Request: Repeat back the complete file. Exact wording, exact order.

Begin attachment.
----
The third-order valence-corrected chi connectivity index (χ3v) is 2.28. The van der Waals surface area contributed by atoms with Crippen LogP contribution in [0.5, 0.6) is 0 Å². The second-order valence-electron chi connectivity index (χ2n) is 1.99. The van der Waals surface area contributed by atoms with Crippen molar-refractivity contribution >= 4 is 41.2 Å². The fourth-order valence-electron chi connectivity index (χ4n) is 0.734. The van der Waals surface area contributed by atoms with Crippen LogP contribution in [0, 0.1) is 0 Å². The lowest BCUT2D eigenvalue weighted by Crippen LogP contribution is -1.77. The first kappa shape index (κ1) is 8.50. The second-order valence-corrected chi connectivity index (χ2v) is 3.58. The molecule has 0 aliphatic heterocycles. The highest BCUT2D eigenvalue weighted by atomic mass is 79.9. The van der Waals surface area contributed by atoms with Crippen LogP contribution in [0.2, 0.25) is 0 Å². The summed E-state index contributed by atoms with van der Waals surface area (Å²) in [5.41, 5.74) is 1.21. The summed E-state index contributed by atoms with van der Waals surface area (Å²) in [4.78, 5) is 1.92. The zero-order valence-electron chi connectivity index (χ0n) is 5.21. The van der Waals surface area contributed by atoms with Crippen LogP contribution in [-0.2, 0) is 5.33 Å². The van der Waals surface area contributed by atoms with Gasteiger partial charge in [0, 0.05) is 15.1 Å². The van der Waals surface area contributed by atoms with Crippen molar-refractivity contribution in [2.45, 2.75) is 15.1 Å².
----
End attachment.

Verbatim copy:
The third-order valence-corrected chi connectivity index (χ3v) is 2.28. The van der Waals surface area contributed by atoms with Crippen LogP contribution in [0.5, 0.6) is 0 Å². The second-order valence-electron chi connectivity index (χ2n) is 1.99. The van der Waals surface area contributed by atoms with Crippen molar-refractivity contribution >= 4 is 41.2 Å². The fourth-order valence-electron chi connectivity index (χ4n) is 0.734. The van der Waals surface area contributed by atoms with Crippen LogP contribution in [0, 0.1) is 0 Å². The lowest BCUT2D eigenvalue weighted by Crippen LogP contribution is -1.77. The first kappa shape index (κ1) is 8.50. The second-order valence-corrected chi connectivity index (χ2v) is 3.58. The molecule has 0 aliphatic heterocycles. The highest BCUT2D eigenvalue weighted by atomic mass is 79.9. The van der Waals surface area contributed by atoms with Crippen LogP contribution in [0.2, 0.25) is 0 Å². The summed E-state index contributed by atoms with van der Waals surface area (Å²) in [5.41, 5.74) is 1.21. The summed E-state index contributed by atoms with van der Waals surface area (Å²) in [4.78, 5) is 1.92. The zero-order valence-electron chi connectivity index (χ0n) is 5.21. The van der Waals surface area contributed by atoms with Crippen LogP contribution in [-0.2, 0) is 5.33 Å². The van der Waals surface area contributed by atoms with Gasteiger partial charge in [0, 0.05) is 15.1 Å². The van der Waals surface area contributed by atoms with Crippen molar-refractivity contribution in [2.45, 2.75) is 15.1 Å².